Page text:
Neighbor authentication is highly recommended for OSPF. It prevents unauthorized users from forming neighbor relationships and potentially compromising the network. This is especially important in a campus environment or within the enterprise. Ethernet ports are conveniently positioned for end-users to connect their devices to. The last thing a network operator would like is for an end-user to plug in a router, startup OSPF and interfere with operation of the campus or enterprise network. OSPFv2 has authentication built in. There's two ways of doing it, either via a plaintext password or an MD5 hash. Most people use the MD5 hash version. The important thing is that we have a shared secret that's not easily readable on the wire. OSPFv3 does not have authentication built in. Instead it uses the standard IP security header that's part of IPv6. There are two types supported here as well, the MD5 hash and the SHA1. Let's look at the OSPFv2 neighbor authentication configuration example. Here we're configuring authentication for area 0. Interfaces still need the authentication key. So we go to the OSPF configuration, state that area 0 is going to use authentication, simply by: 'area 0 authentication message-digest' and then we go to the interface and do: 'ip ospf message-digest-key' and whatever that key password is going to be for that interface. All other devices on that shared link need to have the same key for them to talk OSPF to each other. We can configure authentication per interface only if we want to. We don't need to configure it for the whole area. And in that case we simply go to the interface, state we're going to do neighbor authentication and then supply the key as you see in the example. For OSPFv3 we can configure authentication for interfaces in an area, by starting up the OSPF process, and doing: 'area 0 authentication ipsec spi 256 md5' and then supplying the key to be used there. Or we can configure authentication per interface. To originate a default route in OSPF, we use the simple command line: 'default-information originate' under the router OSPF process. And this will originate a default route into OSPF only if a default route exists in the RIB. For those of you who are used to IS-IS this is different behavior. If we always want to originate a default route regardless of whether there's one in the RIB or not, we go to the OSPF process and do: 'default-information originate always'. The extra 'always' keyword will ensure the default route is announced at all times. And there's equivalent commands for OSPFv3. To operate OSPF on a point-to-point Ethernet link we don't actually need a Designated Router and Backup Designated Router. There are only two devices. So what we do is we disable the DR and BDR election. And this is much more efficient. We go to the interface, and the simple keyword: 'ip ospf network point-to-point' will convert this to a point-to-point link as far as OSPF is concerned. Note that both devices on either end of the point-to-point Ethernet need the configuration command to be supplied. And there's equivalent commands for OSPFv3. Remember OSPFv2 is for IPv4 and OSPFv3 is for IPv6. The two versions of OSPF do not interact with each other at all. So to conclude the presentation, OSPF is a Link State Routing Protocol. It's quick and simple to get started, but it has a huge number of options and features to cover almost every single type of network topology. In this series here, we have covered the minimum requirements that any network operator needs to deploy OSPF. If we haven't mentioned it here, the feature is more than likely not required for your network infrastructure. Network operators keep their OSPF design simple. Minimum number of prefixes will give the fastest possible convergence. Running over 400 routers in a single area is entirely feasible.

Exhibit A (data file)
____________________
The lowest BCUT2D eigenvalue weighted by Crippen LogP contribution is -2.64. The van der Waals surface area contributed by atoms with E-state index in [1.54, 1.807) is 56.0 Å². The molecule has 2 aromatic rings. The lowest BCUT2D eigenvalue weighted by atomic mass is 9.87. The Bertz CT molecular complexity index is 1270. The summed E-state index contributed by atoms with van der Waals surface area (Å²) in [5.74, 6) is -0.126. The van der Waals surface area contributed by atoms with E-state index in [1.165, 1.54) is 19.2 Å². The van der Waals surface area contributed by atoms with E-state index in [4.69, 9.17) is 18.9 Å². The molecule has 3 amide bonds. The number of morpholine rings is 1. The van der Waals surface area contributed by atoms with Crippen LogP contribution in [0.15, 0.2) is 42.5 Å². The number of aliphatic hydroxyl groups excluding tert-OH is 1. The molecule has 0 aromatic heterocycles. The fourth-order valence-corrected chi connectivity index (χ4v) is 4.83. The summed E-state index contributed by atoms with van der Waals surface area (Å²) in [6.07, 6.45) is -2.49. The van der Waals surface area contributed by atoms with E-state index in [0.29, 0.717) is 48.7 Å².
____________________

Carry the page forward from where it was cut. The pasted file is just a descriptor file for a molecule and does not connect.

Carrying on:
© Produced by Philip Smith and the Network Startup Resource Center, through the University of Oregon.
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